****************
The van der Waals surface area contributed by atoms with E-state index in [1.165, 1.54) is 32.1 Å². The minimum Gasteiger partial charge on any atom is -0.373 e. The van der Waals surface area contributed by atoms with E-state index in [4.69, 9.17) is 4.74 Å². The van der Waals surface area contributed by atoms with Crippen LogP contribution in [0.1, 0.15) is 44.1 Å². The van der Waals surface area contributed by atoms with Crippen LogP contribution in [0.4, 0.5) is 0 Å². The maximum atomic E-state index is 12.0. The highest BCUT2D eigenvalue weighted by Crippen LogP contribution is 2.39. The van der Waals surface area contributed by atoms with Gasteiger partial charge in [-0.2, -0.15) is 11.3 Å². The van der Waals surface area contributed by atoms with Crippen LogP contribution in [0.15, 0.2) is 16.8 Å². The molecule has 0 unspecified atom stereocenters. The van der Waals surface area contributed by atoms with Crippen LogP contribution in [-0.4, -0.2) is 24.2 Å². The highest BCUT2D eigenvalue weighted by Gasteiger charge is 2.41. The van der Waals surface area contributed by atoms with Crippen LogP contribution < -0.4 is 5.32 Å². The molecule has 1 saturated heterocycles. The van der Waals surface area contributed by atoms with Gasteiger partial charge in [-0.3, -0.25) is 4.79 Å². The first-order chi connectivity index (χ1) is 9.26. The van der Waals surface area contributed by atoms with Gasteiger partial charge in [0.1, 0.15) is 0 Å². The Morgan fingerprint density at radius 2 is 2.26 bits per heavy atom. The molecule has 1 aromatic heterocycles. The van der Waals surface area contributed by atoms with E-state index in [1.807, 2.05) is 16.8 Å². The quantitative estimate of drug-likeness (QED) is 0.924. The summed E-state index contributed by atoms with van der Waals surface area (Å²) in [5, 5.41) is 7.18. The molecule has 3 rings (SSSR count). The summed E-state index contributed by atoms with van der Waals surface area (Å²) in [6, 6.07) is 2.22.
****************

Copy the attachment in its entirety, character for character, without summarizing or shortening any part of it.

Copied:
The van der Waals surface area contributed by atoms with E-state index in [1.165, 1.54) is 32.1 Å². The minimum Gasteiger partial charge on any atom is -0.373 e. The van der Waals surface area contributed by atoms with E-state index in [4.69, 9.17) is 4.74 Å². The van der Waals surface area contributed by atoms with Crippen LogP contribution in [0.1, 0.15) is 44.1 Å². The van der Waals surface area contributed by atoms with Crippen LogP contribution in [0.4, 0.5) is 0 Å². The maximum atomic E-state index is 12.0. The highest BCUT2D eigenvalue weighted by Crippen LogP contribution is 2.39. The van der Waals surface area contributed by atoms with Gasteiger partial charge in [-0.2, -0.15) is 11.3 Å². The van der Waals surface area contributed by atoms with Crippen LogP contribution in [0.15, 0.2) is 16.8 Å². The molecule has 0 unspecified atom stereocenters. The van der Waals surface area contributed by atoms with Crippen LogP contribution in [-0.4, -0.2) is 24.2 Å². The highest BCUT2D eigenvalue weighted by Gasteiger charge is 2.41. The van der Waals surface area contributed by atoms with Crippen LogP contribution < -0.4 is 5.32 Å². The molecule has 1 saturated heterocycles. The van der Waals surface area contributed by atoms with Gasteiger partial charge in [-0.3, -0.25) is 4.79 Å². The first-order chi connectivity index (χ1) is 9.26. The van der Waals surface area contributed by atoms with Gasteiger partial charge in [0.1, 0.15) is 0 Å². The Morgan fingerprint density at radius 2 is 2.26 bits per heavy atom. The molecule has 1 aromatic heterocycles. The van der Waals surface area contributed by atoms with E-state index in [1.807, 2.05) is 16.8 Å². The quantitative estimate of drug-likeness (QED) is 0.924. The summed E-state index contributed by atoms with van der Waals surface area (Å²) in [5, 5.41) is 7.18. The molecule has 3 rings (SSSR count). The summed E-state index contributed by atoms with van der Waals surface area (Å²) in [6, 6.07) is 2.22.